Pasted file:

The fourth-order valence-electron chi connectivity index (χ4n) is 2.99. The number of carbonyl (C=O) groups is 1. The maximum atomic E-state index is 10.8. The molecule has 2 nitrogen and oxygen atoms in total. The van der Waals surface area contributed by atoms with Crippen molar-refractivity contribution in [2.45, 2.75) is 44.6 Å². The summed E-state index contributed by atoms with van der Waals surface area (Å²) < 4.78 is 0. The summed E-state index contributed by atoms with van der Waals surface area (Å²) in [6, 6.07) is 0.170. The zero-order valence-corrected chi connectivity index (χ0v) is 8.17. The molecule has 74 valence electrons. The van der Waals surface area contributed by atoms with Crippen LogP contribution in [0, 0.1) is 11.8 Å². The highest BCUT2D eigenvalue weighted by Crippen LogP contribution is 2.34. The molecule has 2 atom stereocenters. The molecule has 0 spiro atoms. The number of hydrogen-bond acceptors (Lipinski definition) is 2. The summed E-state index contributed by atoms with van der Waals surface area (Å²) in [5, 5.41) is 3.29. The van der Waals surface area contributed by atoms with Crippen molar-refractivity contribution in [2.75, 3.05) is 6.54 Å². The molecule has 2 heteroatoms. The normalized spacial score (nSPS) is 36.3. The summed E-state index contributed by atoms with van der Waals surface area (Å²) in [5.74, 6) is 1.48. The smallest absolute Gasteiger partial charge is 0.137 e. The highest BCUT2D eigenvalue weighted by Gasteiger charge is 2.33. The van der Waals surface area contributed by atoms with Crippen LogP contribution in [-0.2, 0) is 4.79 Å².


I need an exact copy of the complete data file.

The fourth-order valence-electron chi connectivity index (χ4n) is 2.99. The number of carbonyl (C=O) groups is 1. The maximum atomic E-state index is 10.8. The molecule has 2 nitrogen and oxygen atoms in total. The van der Waals surface area contributed by atoms with Crippen molar-refractivity contribution in [2.45, 2.75) is 44.6 Å². The summed E-state index contributed by atoms with van der Waals surface area (Å²) < 4.78 is 0. The summed E-state index contributed by atoms with van der Waals surface area (Å²) in [6, 6.07) is 0.170. The zero-order valence-corrected chi connectivity index (χ0v) is 8.17. The molecule has 74 valence electrons. The van der Waals surface area contributed by atoms with Crippen LogP contribution in [0, 0.1) is 11.8 Å². The highest BCUT2D eigenvalue weighted by Crippen LogP contribution is 2.34. The molecule has 2 atom stereocenters. The molecule has 0 spiro atoms. The number of hydrogen-bond acceptors (Lipinski definition) is 2. The summed E-state index contributed by atoms with van der Waals surface area (Å²) in [5, 5.41) is 3.29. The van der Waals surface area contributed by atoms with Crippen molar-refractivity contribution in [2.75, 3.05) is 6.54 Å². The molecule has 2 heteroatoms. The normalized spacial score (nSPS) is 36.3. The summed E-state index contributed by atoms with van der Waals surface area (Å²) in [5.74, 6) is 1.48. The smallest absolute Gasteiger partial charge is 0.137 e. The highest BCUT2D eigenvalue weighted by Gasteiger charge is 2.33. The van der Waals surface area contributed by atoms with Crippen LogP contribution in [-0.2, 0) is 4.79 Å².